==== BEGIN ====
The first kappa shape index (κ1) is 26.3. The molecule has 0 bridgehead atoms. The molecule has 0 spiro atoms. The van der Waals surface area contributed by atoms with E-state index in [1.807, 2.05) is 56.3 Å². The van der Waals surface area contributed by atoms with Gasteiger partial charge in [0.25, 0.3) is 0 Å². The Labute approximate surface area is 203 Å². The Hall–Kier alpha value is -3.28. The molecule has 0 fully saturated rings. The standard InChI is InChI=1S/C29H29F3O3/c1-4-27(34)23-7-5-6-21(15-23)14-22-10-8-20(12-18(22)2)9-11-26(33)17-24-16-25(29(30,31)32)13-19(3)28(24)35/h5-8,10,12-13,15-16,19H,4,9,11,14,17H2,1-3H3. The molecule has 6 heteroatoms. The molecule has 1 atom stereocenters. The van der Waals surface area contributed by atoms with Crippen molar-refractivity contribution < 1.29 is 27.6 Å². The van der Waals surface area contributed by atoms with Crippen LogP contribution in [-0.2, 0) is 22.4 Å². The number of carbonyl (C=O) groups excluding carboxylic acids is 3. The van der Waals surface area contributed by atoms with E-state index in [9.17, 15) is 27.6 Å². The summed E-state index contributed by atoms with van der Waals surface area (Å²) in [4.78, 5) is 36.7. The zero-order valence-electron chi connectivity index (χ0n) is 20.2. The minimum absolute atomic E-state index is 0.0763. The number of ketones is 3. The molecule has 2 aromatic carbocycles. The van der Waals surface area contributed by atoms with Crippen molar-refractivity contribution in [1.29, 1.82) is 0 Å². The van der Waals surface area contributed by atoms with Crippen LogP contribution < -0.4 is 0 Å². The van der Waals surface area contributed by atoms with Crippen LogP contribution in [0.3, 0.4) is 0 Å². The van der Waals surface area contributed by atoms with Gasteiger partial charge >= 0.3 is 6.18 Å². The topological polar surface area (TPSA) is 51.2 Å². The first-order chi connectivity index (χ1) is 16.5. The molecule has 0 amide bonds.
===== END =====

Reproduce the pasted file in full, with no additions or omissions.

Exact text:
The first kappa shape index (κ1) is 26.3. The molecule has 0 bridgehead atoms. The molecule has 0 spiro atoms. The van der Waals surface area contributed by atoms with E-state index in [1.807, 2.05) is 56.3 Å². The van der Waals surface area contributed by atoms with Gasteiger partial charge in [0.25, 0.3) is 0 Å². The Labute approximate surface area is 203 Å². The Hall–Kier alpha value is -3.28. The molecule has 0 fully saturated rings. The standard InChI is InChI=1S/C29H29F3O3/c1-4-27(34)23-7-5-6-21(15-23)14-22-10-8-20(12-18(22)2)9-11-26(33)17-24-16-25(29(30,31)32)13-19(3)28(24)35/h5-8,10,12-13,15-16,19H,4,9,11,14,17H2,1-3H3. The molecule has 6 heteroatoms. The molecule has 1 atom stereocenters. The van der Waals surface area contributed by atoms with Crippen molar-refractivity contribution < 1.29 is 27.6 Å². The van der Waals surface area contributed by atoms with Crippen LogP contribution in [-0.2, 0) is 22.4 Å². The number of carbonyl (C=O) groups excluding carboxylic acids is 3. The van der Waals surface area contributed by atoms with E-state index in [9.17, 15) is 27.6 Å². The summed E-state index contributed by atoms with van der Waals surface area (Å²) in [4.78, 5) is 36.7. The zero-order valence-electron chi connectivity index (χ0n) is 20.2. The minimum absolute atomic E-state index is 0.0763. The number of ketones is 3. The molecule has 2 aromatic carbocycles. The van der Waals surface area contributed by atoms with Crippen molar-refractivity contribution in [1.29, 1.82) is 0 Å². The van der Waals surface area contributed by atoms with Crippen LogP contribution < -0.4 is 0 Å². The van der Waals surface area contributed by atoms with Crippen LogP contribution in [0.3, 0.4) is 0 Å². The van der Waals surface area contributed by atoms with Gasteiger partial charge >= 0.3 is 6.18 Å². The topological polar surface area (TPSA) is 51.2 Å². The first-order chi connectivity index (χ1) is 16.5. The molecule has 0 amide bonds.